Female students who did make it into a kinesiology-related major reported facing challenging situations in regard to gender as they progressed through their academic careers. Fowler Harris et al. (2014) reported female sport management students experienced negative gender stereo- types in interactions with male sport management majors. Looking forward, female sport management students believed they were well-prepared for the workforce as a result of their undergraduate program, but they believed being a woman thwarted their career, as sport-related careers continue to be dominated by men (Leberman & Shaw, 2015).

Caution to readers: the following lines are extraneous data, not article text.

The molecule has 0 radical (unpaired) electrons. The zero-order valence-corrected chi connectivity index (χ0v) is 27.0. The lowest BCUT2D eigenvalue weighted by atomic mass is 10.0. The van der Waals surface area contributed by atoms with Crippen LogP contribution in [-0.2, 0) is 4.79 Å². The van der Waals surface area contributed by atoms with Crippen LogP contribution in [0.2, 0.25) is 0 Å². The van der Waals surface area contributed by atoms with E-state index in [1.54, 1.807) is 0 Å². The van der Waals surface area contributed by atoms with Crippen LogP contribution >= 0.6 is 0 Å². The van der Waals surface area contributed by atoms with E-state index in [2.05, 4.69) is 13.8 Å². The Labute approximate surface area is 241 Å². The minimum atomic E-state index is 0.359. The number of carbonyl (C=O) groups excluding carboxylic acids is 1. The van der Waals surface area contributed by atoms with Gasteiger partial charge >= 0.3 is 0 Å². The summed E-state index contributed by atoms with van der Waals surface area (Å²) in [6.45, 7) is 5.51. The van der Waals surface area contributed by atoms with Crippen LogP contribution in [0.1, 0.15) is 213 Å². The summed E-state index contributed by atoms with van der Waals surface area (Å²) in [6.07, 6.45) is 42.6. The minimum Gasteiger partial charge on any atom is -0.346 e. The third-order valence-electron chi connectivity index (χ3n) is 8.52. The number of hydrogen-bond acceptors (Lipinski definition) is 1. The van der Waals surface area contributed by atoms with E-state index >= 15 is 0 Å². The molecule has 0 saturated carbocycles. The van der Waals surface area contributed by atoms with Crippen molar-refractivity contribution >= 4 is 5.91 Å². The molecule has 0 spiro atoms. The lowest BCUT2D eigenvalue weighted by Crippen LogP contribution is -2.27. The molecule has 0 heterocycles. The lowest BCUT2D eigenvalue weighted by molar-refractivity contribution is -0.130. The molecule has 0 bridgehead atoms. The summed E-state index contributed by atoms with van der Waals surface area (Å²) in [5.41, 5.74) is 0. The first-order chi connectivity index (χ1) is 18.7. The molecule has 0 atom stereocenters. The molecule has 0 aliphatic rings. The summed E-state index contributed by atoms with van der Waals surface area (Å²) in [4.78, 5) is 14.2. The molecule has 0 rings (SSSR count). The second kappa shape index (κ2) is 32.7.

Women in kinesiology faculty positions also face challenges based on their gender. Jones et al. (2008) cited the underrepresentation of women as a critical issue for the field of sport management, and in their sample of 50 higher education institutions offering an undergraduate program in sport management, 67% reported that less than 40% of the faculty was female. Mahoney, Mondello, Hums, and Judd (2006) found women represented only 26.9% of faculty in their sample of 172 sport management programs. These numbers quantitatively demonstrate the underrepresentation of female students and faculty in sport management programs (Jones et al., 2008). Unfortunately, research focused on the representation of women as students and faculty has not been conducted within other kinesiology subdisciplines.